I can still remember the first time I saw Oliver Stone’s Vietnam War epic, Platoon, in a cinema in South Carolina during the summer of 1986.
At that time, the men who had served in the war were still mostly in their late thirties and early forties. The Vietnam War was as recent to the present as the first term of George H.W. Bush, and the US-led invasion of Iraq, are recent to us today.
I was only a few weeks away from turning eighteen when I watched Platoon that afternoon. Born in 1968, I was too young to recall the Vietnam War, but I had grown up in its shadow. The Vietnam War was a constant cultural reference point—kind of like the war in Iraq is now.
Platoon was not the first movie to feature the Vietnam War; but most of the previous efforts in this regard had turned out badly. Apocalypse Now (1979) was simply weird, and completely lacking realism. The Deer Hunter (1978) was depressing and nihilistic.
Platoon was the first major film that addressed the Vietnam War in a manner that was realistic and artistically engaging. This movie didn’t flinch from the dark side of the conflict; but this was no self-indulgent wallow in the gloom. There are characters in this movie worth knowing, and the film ends on a redemptive note.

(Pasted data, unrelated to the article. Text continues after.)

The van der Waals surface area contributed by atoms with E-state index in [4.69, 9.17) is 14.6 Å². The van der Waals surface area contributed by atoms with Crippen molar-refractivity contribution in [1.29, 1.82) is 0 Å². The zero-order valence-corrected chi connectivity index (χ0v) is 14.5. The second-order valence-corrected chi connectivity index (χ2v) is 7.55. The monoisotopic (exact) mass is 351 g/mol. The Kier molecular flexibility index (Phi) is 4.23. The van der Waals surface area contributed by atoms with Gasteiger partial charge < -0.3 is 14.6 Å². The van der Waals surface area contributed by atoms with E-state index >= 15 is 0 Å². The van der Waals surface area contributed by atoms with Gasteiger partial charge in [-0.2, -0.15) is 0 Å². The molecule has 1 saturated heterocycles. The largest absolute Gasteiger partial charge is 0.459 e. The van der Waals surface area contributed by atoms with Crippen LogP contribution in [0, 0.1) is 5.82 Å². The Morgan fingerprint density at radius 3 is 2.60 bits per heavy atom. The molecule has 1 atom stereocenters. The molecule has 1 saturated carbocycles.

I found the movie powerful in 1986, but I wasn’t quite sure why. At the age of eighteen, I really had no idea of the difficult choices that the real world requires of us all: between right and wrong, idealism and pragmatism, serving others and serving oneself.
This theme is present throughout the film, but it’s encapsulated in the above scene, “I am Reality”. That famous line from Sgt. Barnes:
“There’s the way it oughta be, and there’s the way it is.”
This line went over my head on that teenage summer afternoon almost thirty-four years ago. All teens see the world, and themselves, in absolute, black-and-white terms. I was no exception.
I rewatched the movie a few nights ago. At the age of fifty-one, I understand the significance of Sgt. Barnes’s line, and how the real world is many shades of gray.
And this—to me, at least—is what the movie is all about. This is why Platoon will continue to be a classic, long after the Vietnam War generation (and we, their children), have passed into history.